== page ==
My primary goal as a philosophy instructor is to, well, teach you philosophy. What distinguishes me from other instructors is the way in which I teach philosophy. Here are three distinguishing characteristics of my teaching style.
Discussion as a way of teaching.
Discussion is not simply "talking in class." Discussion means: being prepared to discuss, actively listening to others, clearly stating your opinion, being capable of fruitful conversation despite disagreement, and so on. I design activities that encourage these skills and means of assessment that track the development of these skills.
Competence over coverage.
Instead of attempting to cover everything - everything in the textbook, every important philosophical view and figure, every detail of every paper - I aim for students to become fully competent in a few things. To this end, my classes have fewer readings and they move at a slower pace.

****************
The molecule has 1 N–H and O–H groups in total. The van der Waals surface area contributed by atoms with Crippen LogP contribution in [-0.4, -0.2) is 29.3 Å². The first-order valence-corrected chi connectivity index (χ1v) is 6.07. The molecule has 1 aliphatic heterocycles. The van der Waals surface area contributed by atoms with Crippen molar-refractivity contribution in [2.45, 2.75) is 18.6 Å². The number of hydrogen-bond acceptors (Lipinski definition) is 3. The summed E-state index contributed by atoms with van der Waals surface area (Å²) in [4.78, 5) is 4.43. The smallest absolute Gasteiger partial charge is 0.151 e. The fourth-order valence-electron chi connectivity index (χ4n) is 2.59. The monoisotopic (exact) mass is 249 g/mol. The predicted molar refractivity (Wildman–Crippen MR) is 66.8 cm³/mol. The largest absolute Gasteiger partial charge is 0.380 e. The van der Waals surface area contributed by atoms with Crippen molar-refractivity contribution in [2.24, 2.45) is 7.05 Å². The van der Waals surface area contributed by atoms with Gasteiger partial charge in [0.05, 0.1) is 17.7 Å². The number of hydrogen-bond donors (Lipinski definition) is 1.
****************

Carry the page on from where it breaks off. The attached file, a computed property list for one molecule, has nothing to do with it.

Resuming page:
Thinking beyond the canon.
There is no doubt that the canonical works of philosophy are important. However, I do not value the canon over everything, like considerations of relevance and diversity. To this end, I sometimes assign readings that are likely to speak to the cultural contexts of students. I also highlight the work of minority and/or marginalized scholars.
At NCSU, I have taught the following courses.
I've been a teaching assistant for the following courses at MIT.